Regional Tourism Organization Four Inc. (RTO4) – one of 13 regional tourism offices in the province of Ontario, Canada – helps cities in their region to market themselves efficiently by fostering product development and differentiation and provides operators with strategic insight and digital tools to help increase their ROI.
RTO4 takes a truly modern approach to destination marketing. And, says CEO David Peacock, they do it all without having a brand.
Why no brand? When creating RTO4, their team needed to be as efficient as possible with their budget. “$2 million sounds like a lot of money, but when you look at it from a brand creation perspective, it’s not,” said David. Instead, they opted to put the money into creating a framework for their local tourism economy and to create a “goal-strategy-measurement” model as their main tool.
Goal, strategy, and measurement: a case study
Following a “goal-strategy-measurement” process gave RTO4 the clarity it needed on core business decisions and resulting operating adjustments. What does this model look like in motion? At a Social Media Tourism Symposium event run by Destination Think, David shared an example where RTO4’s goal was to grow overnight visits in one of their region’s destinations.
To get more overnight visits, RTO4’s DMO partners focused on their destination’s main themes: theater, heritage towns, sports, and culinary arts. With a six-figure budget, the DMOs jumped into what they knew best: fairly traditional marketing (TV, billboards, and other online content). RTO4 tracked every single initiative (click-through rates, time spent on web pages, etc.) and while their efforts “broke even,” they didn’t dramatically increase overnight visits.
Why didn’t they significantly increase overnight visits? RTO4 identified that operators and DMOs weren’t providing simple and direct paths to purchase for their consumers. Not only did this lack create frustrating user experiences for prospective visitors, operator websites also occasionally lead to dead ends. This needed to change.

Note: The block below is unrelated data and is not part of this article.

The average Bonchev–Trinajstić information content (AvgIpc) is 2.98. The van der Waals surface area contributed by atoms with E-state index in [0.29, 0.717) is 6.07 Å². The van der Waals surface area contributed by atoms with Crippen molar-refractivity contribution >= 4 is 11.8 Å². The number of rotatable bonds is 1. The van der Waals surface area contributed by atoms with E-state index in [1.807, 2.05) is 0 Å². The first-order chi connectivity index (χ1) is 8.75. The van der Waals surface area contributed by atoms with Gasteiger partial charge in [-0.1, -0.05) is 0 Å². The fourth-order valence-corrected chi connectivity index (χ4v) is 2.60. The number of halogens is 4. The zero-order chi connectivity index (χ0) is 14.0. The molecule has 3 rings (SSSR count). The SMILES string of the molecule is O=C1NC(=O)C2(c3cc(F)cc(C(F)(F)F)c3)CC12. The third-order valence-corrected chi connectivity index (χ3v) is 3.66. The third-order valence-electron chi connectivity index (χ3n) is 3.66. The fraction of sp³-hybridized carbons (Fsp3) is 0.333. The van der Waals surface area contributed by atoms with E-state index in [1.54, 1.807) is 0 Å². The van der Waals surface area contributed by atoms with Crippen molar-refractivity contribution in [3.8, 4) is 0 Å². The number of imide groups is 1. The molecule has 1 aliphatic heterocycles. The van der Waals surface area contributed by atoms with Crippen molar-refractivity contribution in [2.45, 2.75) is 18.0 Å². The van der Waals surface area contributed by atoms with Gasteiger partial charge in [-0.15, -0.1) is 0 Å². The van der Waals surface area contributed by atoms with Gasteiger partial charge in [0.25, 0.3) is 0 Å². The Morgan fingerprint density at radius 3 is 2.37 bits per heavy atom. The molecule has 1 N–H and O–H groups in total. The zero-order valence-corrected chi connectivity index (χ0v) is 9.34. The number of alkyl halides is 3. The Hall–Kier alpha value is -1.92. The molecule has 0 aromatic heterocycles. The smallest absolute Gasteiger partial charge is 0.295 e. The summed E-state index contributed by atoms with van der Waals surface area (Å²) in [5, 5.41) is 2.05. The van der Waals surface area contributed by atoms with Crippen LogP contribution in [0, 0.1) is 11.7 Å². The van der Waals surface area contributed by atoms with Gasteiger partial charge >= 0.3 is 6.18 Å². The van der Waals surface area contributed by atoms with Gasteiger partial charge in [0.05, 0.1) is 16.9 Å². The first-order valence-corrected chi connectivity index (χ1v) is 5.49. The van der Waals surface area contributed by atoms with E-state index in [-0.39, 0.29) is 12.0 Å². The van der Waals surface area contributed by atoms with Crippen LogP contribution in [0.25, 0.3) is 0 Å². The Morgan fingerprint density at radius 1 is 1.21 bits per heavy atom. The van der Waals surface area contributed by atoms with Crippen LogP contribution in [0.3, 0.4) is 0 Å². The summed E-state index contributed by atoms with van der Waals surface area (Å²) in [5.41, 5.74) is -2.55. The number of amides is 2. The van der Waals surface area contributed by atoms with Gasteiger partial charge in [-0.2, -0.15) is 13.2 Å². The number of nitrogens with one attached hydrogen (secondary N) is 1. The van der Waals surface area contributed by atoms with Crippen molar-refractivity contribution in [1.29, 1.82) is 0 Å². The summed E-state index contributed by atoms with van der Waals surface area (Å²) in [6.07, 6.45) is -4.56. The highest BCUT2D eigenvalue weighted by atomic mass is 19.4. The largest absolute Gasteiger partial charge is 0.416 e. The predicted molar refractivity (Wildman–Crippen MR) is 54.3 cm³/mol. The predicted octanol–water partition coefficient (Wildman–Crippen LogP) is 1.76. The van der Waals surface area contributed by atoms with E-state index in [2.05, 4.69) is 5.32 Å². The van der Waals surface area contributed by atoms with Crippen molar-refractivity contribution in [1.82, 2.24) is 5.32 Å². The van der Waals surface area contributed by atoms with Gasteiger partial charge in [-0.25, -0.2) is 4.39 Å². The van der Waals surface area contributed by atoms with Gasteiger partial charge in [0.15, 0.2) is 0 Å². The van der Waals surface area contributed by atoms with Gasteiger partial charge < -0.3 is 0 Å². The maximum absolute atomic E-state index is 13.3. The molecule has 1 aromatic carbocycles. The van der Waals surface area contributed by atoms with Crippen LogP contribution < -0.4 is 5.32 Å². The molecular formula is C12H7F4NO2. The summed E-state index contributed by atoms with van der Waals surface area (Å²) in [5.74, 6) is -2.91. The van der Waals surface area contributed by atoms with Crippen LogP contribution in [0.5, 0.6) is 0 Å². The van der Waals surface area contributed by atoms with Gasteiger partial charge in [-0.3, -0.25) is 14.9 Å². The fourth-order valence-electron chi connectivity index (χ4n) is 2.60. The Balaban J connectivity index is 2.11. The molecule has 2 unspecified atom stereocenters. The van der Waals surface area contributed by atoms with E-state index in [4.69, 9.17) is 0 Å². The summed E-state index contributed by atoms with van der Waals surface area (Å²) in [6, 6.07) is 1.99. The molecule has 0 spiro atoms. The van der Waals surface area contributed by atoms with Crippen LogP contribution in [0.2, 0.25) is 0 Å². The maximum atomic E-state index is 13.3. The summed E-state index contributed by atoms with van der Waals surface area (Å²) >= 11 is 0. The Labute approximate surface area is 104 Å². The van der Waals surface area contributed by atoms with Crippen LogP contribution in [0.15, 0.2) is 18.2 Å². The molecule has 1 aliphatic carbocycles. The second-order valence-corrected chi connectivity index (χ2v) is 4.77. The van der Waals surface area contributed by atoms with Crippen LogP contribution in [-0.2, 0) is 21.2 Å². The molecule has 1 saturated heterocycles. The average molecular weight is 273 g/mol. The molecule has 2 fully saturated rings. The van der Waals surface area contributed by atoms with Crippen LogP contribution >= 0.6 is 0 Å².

So RTO4 needed to prove its hypothesis. A major theatre festival was coming up in their region, so it used this event as an opportunity to return to the original objective: increasing overnight stays. RTO4 had a six-figure marketing budget, its target audience was out-of-province, and so decided to use ticket sales for upcoming shows to track whether or not these sales drove overnight stays in the destination.
Zac Gribble, Director of Media Technology at RTO4, identified that the theatre operator’s website wasn’t set up for optimizing accommodation sales. He ran an A/B test with an updated user experience (UX) to prove whether the dead path-to-purchase issues were impacting overnight visits.
“You don’t get to do the motivator side of marketing until you do the hygiene side first.”
-David Peacock – CEO, RTO4
Over the course of a year, accommodation sales doubled via the operator’s website channel and this increase was directly attributed to the UX change. From a $30,000 spend on UX alone, the region saw an increase from $750,000 to $1.5 million generated in overnight stays.
“Fixing those UX things that make websites frustrating and confusing is probably the highest single return on investment we’ve found,” said David. In working with their DMO partners and operators, they noted that broken paths-to-purchase are “absolute conversion killers”. And, he advises, “you don’t get to do the motivator side of marketing until you do the hygiene side first.”
Bringing it all together
“The most important things a destination can do for enabling engagement is, a) deal with digital disruption and b) futureproof a destination for the emerging and radically different buyer,” said David. He also recommends that DMOs shift their budgets from marketing communications, to initiatives that enable consumer engagement, which helps manage visitor experience.
Watch David’s presentation from the Symposium below and learn more from his slide deck.
Related reading: Cost and Revenue – Four critical trends impacting destination marketing leadership: Part 2
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Featured image caption: detsang, Flickr